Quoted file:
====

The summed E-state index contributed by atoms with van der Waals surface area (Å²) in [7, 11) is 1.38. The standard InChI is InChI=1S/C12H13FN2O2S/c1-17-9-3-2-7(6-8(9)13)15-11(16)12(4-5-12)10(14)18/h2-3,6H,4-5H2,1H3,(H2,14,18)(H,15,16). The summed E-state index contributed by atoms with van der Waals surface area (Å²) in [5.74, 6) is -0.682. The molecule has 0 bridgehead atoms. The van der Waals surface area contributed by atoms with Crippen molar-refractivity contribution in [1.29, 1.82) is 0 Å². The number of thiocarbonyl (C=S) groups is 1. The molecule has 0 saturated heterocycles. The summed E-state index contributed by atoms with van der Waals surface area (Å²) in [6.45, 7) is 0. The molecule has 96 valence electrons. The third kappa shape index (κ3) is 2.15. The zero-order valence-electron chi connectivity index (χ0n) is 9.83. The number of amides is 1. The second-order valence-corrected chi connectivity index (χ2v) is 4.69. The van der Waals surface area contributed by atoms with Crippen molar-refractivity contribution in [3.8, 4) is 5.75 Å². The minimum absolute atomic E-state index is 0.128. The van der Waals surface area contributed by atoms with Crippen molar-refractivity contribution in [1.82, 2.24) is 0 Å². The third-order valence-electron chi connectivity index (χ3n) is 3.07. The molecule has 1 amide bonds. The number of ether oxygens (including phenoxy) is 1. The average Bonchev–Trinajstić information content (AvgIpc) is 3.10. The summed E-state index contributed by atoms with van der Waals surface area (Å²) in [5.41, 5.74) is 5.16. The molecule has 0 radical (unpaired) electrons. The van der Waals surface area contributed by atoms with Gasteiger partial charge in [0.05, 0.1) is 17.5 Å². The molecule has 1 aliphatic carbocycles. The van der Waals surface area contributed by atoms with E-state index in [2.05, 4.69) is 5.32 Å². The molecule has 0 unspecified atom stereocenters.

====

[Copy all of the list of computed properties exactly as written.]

The summed E-state index contributed by atoms with van der Waals surface area (Å²) in [7, 11) is 1.38. The standard InChI is InChI=1S/C12H13FN2O2S/c1-17-9-3-2-7(6-8(9)13)15-11(16)12(4-5-12)10(14)18/h2-3,6H,4-5H2,1H3,(H2,14,18)(H,15,16). The summed E-state index contributed by atoms with van der Waals surface area (Å²) in [5.74, 6) is -0.682. The molecule has 0 bridgehead atoms. The van der Waals surface area contributed by atoms with Crippen molar-refractivity contribution in [1.29, 1.82) is 0 Å². The number of thiocarbonyl (C=S) groups is 1. The molecule has 0 saturated heterocycles. The summed E-state index contributed by atoms with van der Waals surface area (Å²) in [6.45, 7) is 0. The molecule has 96 valence electrons. The third kappa shape index (κ3) is 2.15. The zero-order valence-electron chi connectivity index (χ0n) is 9.83. The number of amides is 1. The second-order valence-corrected chi connectivity index (χ2v) is 4.69. The van der Waals surface area contributed by atoms with Crippen molar-refractivity contribution in [3.8, 4) is 5.75 Å². The minimum absolute atomic E-state index is 0.128. The van der Waals surface area contributed by atoms with Crippen molar-refractivity contribution in [1.82, 2.24) is 0 Å². The third-order valence-electron chi connectivity index (χ3n) is 3.07. The molecule has 1 amide bonds. The number of ether oxygens (including phenoxy) is 1. The average Bonchev–Trinajstić information content (AvgIpc) is 3.10. The summed E-state index contributed by atoms with van der Waals surface area (Å²) in [5.41, 5.74) is 5.16. The molecule has 0 radical (unpaired) electrons. The van der Waals surface area contributed by atoms with Gasteiger partial charge in [0.05, 0.1) is 17.5 Å². The molecule has 1 aliphatic carbocycles. The van der Waals surface area contributed by atoms with E-state index in [2.05, 4.69) is 5.32 Å². The molecule has 0 unspecified atom stereocenters.